Describing Mushishi to those who have not experienced it is almost completely impossible... and yet, here I am, furiously pounding away, struggling to say something even remotely coherent about this wonderful work.
What makes the show so difficult to write about? Well, for one thing, Mushishi is completely different from anything else that I've seen, anime or otherwise. Everything about the show, from its leisurely pace to its beautiful animation, seems to be on a separate wavelength from just about anything else out there.
The closest comparison I've heard is to Kino's Journey. Indeed, the two series' protagonists, at least, are very similar. Both are travelers. Both are detached, unbiased, and unprejudiced. Both seem content to observe their world rather than preach to it.
...and yet, the focus of the two shows is completely different. Kino's Journey focused almost exclusively on human nature. Mushishi, on the other hand, seems more intent on the very nature of life itself. Each episode is nothing more than a window into a particular aspect of existence - the miracle of birth, the melancholy of death, and every tiny detail in between.
How do humans fit into this? Well, they don't. In Kino's Journey, the people at least had control over their environment, if not themselves. In Mushishi, they are nothing more than driftwood in a raging river - nigh helpless amidst a torrent of something much larger than themselves. Despite this, they desperately cling to whatever notion of happiness they can find, to whatever life they can live. They struggle to rationalize and understand, to hurt others and be hurt, to love others and be loved. Mankind's beautiful struggle with the very forces that created it is really the heart of what Mushishi is all about.
These "forces" are embodied as mushi, and drive the show. There is not a lot of explanation as to what mushi are; all the anime says is that they exist apart from regular life. However, this is the correct approach to take; defining these almost spiritual beings in a way that the audience could readily understand would be at odds with what the show was trying to do.
A few months ago, I wrote a fairly negative review of Jigoku Shoujo where my main complaint was that the storyline was too repetitive. Ironically, Mushishi is arguably just as episodic; there are only a handful of recurring characters, and absolutely zero plot carries over from episode to episode. In each episode, Ginko, the main character, travels to a new place, comes upon something strange, and then finds a way to use mushi to explain the situation. However, rather than becoming tedious, the approach works due to the elegant simplicity and fantastic writing of each of the stories. The stories are less intellectual than Kino's Journey, but far more spiritually fulfilling.
Of course, the story isn't the only fantastic aspect of Mushishi. The animation, for one, is also a winner. For the most part, the visuals are fairly simple; aside from Ginko, the character designs are nice, but fairly forgettable. Moreover, the backgrounds are seldom spectacular - just trees, fog and the occasional village. This "regular" animation, however, serves to magnify the absolutely extraordinary look of the mushi. The anime would fail, I think, if the mushi did not look strange, mysterious and alien. Fortunately, by placing them next to a fairly normal environment, the anime pulls this off wonderfully.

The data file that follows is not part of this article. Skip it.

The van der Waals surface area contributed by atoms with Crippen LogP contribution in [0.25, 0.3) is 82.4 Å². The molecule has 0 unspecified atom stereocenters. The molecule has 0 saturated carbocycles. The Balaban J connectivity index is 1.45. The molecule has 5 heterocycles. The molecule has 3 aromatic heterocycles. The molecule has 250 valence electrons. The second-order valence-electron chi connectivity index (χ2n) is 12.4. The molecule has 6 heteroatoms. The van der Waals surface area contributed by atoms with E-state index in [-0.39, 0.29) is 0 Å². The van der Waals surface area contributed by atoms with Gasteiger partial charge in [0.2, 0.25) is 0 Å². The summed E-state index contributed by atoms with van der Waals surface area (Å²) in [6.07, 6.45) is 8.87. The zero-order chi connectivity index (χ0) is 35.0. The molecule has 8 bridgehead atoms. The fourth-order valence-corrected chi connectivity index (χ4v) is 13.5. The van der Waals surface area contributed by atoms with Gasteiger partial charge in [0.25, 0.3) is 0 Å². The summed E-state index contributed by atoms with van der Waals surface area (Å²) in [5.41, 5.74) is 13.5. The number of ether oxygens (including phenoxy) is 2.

The sound is perhaps even more impressive. I don't know if a lot of people are going to appreciate it, but Mushishi has the best soundtrack I've heard all year. The understated, Zen-like music works amazingly well with the anime's themes of life, death and rebirth. Additionally, the director implements the soundtrack wonderfully; rather than allow the music to interfere with the dialog (.hack//sign, anyone?), he chooses to use most of the music as a lead-in to the credits at the end of each episode. By doing this, the impression that the story has made is cemented into the viewer's mind. After an episode had concluded, I watched through the credits almost every time, doing nothing but contemplating the story and listening to the music.
The characters, with the exception of Ginko, are never developed too much. After all, there's only so much time to characterize in this kind of story structure. Still, I found myself caring for them anyway. The few details that we are given do a very good job of filling in the holes that the anime does not get around to telling us. Moreover, the characters actions in the show often speak louder than any amount of back-story could. On the other hand, the series does manage to fit in a compelling past for Ginko. As a whole, he's a likable protagonist and a strong anchor to the show.
Overall, I'll be both surprised and delighted if I see a show better than Mushishi this year. Not only is it the sleeper hit of the season, it's an instant classic that will be cherished for years to come.
It isn't unusual for a person to feel that the world around them is strange and has unexpected secrets lying just beyond their sight. However, for most people this is just an occasional sensation that greets them upon awakening or chases them into sleep. For the mushi researcher Ginko, it isn't a feeling at all; it is a knowledge which guides his travels and motivates his life. Found in the cracks between what is conceivable and what is not, are the varied life forms collectively known as mushi. They surround us and affect us, but their intensely different nature makes them unrecognizable to most. Ginko brings these life forms into perspective for the lives of those most affected and most in need of an explanation.